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I have a file (file_name) which contains exactly one occurance of the string Result:, at the start of a line. I want to print all the characters after the string Result: in that line until I encounter a space. Which shell command should I use?

grep "Result: " file_name | tail -c +9 

is not working.

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up vote 6 down vote accepted

The simplest way would be to use awk.

awk '/^Result: / {print $2}' file_name

That matches lines that begin with Result:, and prints the second field in the file, as defined by the default $IFS, which is whitespace.

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There is a blank behind the colon : and afaik, the word before the next colon is searched. – user unknown Nov 7 '11 at 4:39
the OP doesn't mention a second colon. Just that the string ocurring between Result: and the next space are what is desired. Awk will by default break up the line on white space. $1 = "Result:", $2 = the next word. Which is what the OP requested to extract. – Tim Kennedy Nov 7 '11 at 5:10
Sorry - I meant 'before the next blank'. Your command results for the line Result:two bla nk in bla. – user unknown Nov 7 '11 at 5:29
I have updated my example to specifically include the space after the colon following Result: . This will now ignore lines like that in your example, and more closely match the initial request of the OP. – Tim Kennedy Nov 7 '11 at 5:40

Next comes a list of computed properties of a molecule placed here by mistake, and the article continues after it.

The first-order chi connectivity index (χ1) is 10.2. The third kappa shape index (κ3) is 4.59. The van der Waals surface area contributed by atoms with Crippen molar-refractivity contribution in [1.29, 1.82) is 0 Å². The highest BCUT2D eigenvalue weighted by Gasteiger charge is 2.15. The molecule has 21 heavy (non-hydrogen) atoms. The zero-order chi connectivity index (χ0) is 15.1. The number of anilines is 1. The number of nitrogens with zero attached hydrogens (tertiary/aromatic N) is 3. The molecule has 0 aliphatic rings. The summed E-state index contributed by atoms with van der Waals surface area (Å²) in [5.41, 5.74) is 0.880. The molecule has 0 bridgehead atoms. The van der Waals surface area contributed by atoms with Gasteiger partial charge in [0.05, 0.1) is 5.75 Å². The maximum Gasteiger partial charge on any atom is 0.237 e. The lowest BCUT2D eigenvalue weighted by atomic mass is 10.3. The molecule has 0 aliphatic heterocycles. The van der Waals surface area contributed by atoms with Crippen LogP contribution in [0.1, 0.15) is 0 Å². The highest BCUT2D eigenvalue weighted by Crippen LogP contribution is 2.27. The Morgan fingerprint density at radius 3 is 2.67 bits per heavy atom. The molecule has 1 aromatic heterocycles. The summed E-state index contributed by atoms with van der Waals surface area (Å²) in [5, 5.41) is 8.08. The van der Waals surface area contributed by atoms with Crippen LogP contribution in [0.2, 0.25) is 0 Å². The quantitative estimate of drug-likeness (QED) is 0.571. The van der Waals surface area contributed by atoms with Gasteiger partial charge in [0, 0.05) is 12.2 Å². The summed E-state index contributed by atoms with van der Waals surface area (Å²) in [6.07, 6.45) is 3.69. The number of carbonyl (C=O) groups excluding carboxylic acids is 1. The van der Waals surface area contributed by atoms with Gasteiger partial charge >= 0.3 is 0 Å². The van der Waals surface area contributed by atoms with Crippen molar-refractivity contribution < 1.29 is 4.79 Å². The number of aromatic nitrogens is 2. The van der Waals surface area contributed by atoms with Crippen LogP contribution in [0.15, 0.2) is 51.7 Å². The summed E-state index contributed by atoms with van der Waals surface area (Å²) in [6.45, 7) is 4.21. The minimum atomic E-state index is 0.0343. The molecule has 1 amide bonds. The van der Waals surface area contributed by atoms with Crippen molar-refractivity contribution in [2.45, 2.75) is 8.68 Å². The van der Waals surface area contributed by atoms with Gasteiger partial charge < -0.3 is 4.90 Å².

Sounds like what you want is:

sed -ne 's/^Result: \([^ ]*\).*/\1/p' file_name

Matches against the line with "Result: " and prints the first word after it. Other lines are not displayed.

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The OP stated that "Result: " has only one occurrence in the file. It could be anchored with ^, but is unnecessary. – Arcege Nov 7 '11 at 6:29
tillblank=$(egrep -o "^Result: [^ ]* " file)
echo ${tillblank/*:/}

egrep -o only outputs the pattern you searched for. The next line removes everything up to the colon.

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The OP asks to get only the word after "Result: ", not the entire line. – Arcege Nov 7 '11 at 6:30
Yes - the first line one grabs the matching pattern, and the second line removes the "Result: " from the beginning. Doesn't it work for you? What do you get? – user unknown Nov 7 '11 at 18:23
If the line is Result: 2 apples, then your's would get 2 apples, not 2 as the OP suggested. – Arcege Nov 8 '11 at 0:46
No. egrep -o only grabs Result: 2 - the second line removes the Result:. Did you test it? You should! – user unknown Nov 8 '11 at 1:45

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